LONDON (Reuters) - Refining margins for diesel and gasoil delivered next year are wilting as concerns about a recession-driven drop in consumption replace earlier fears about a shortage in fuel availability caused by new maritime regulations.
Until recently, distillate consumption was expected to rise substantially from the start of next year as a result of new marine pollution rules introduced by the International Maritime Organization (IMO).
New regulations will require shipowners to install exhaust gas cleaning systems (“scrubbers”) or switch to using ultra-low sulphur fuels from Jan. 1, 2020.
Most shipowners are expected to switch to lower-sulphur gasoil derivatives from higher-sulphur residual fuel oil because it is the simplest and least-costly route to compliance.
The forecast increase in consumption of middle distillates has led to widespread predictions of shortages and price increases (“Economic Report of the President”, U.S. Council of Economic Advisers, March 2019).
Some traders and portfolio managers have launched specialist investment vehicles to help shippers hedge the anticipated increase in their fuel bills and speculators to profit from the expected disruption.
But distillate prices have softened rather than strengthened relative to crude over the last year as the global slowdown in manufacturing and freight has cut the expected growth in fuel consumption.
Mid-distillates such as road diesel and marine gasoil are the fuel of choice for manufacturers and freight companies, so their refining margin is closely correlated with the economic cycle.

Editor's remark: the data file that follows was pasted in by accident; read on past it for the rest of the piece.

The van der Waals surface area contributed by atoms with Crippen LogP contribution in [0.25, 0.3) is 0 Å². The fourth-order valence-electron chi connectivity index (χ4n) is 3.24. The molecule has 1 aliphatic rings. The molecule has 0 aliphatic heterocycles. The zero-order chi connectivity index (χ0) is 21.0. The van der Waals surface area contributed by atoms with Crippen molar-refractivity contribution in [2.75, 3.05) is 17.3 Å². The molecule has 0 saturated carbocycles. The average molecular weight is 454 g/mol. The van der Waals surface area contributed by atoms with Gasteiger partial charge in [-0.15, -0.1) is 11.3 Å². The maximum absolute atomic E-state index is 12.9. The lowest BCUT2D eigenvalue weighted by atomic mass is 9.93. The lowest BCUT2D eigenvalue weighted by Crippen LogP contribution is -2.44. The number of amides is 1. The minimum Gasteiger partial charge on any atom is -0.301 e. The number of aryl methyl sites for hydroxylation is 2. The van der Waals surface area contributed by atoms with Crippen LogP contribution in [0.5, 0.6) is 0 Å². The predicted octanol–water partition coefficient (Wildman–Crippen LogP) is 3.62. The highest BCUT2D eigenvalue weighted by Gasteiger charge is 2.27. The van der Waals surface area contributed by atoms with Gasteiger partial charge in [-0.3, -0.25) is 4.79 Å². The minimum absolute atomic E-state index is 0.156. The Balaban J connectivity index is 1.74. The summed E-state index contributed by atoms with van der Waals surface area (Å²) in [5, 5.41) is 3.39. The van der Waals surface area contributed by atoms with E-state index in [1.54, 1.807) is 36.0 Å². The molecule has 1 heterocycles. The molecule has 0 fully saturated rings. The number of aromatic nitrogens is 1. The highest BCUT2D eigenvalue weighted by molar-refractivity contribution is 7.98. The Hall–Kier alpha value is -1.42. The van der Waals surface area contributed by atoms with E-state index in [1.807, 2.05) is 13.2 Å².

Distillate margins have been falling progressively since the middle of last year as the global business cycle has entered a slower phase and fears of an outright recession have grown.
Margins for European gasoil delivered over the course of next year have softened to an average of less than $17 per barrel in recent days compared with around $20 in June 2018.
Slower manufacturing and trade growth is expected to create more room for the distillate market to absorb the impact of IMO fuel rules without a spike in prices.
Portfolio managers have become more bearish on the outlook for distillate prices than for either crude or gasoline, likely reflecting concerns about the impact of a slowing economy on distillate consumption.
Hedge funds and other money managers now hold just 2 bullish long positions in gasoil compared with 4 in crude and 20 in gasoline, for every bearish short position they hold in those commodities.
Fund managers’ ratio of long to short positions in the main middle distillate futures and options contracts has fallen from 13:1 in June 2018, as the economic outlook has darkened.
For as long as investors remain concerned about a global slowdown, distillate margins are likely to remain under pressure, notwithstanding the new IMO rules.
But slowdowns do not last forever. In recent decades, slowdowns and recessions have normally lasted on average about a year.
Depending on the precise evolution of the current slowdown, it is likely to be over the end of 2020 or at some point in 2021.
The anticipated slowdown has had a bigger impact on margins at the start of 2020 and is less evident in the second half of the year and into 2021.
If traders are correct about the timing, the global slowdown will ease the introduction of new rules in January 2020, but the distillate market will tighten significantly towards the end of the year and into 2021 as the business cycle turns up again.
John Kemp is a Reuters market analyst. The views expressed are his own.
- Freight volumes shrink as world economy stalls (Reuters, July 12)
- U.S. diesel consumption hit by economic slowdown (Reuters, July 4)
- Global economy heading for trouble as manufacturing and construction shrink (Reuters, July 3)
- Global economic slowdown hits oil consumption (Reuters, June 19)
Editing by David Evans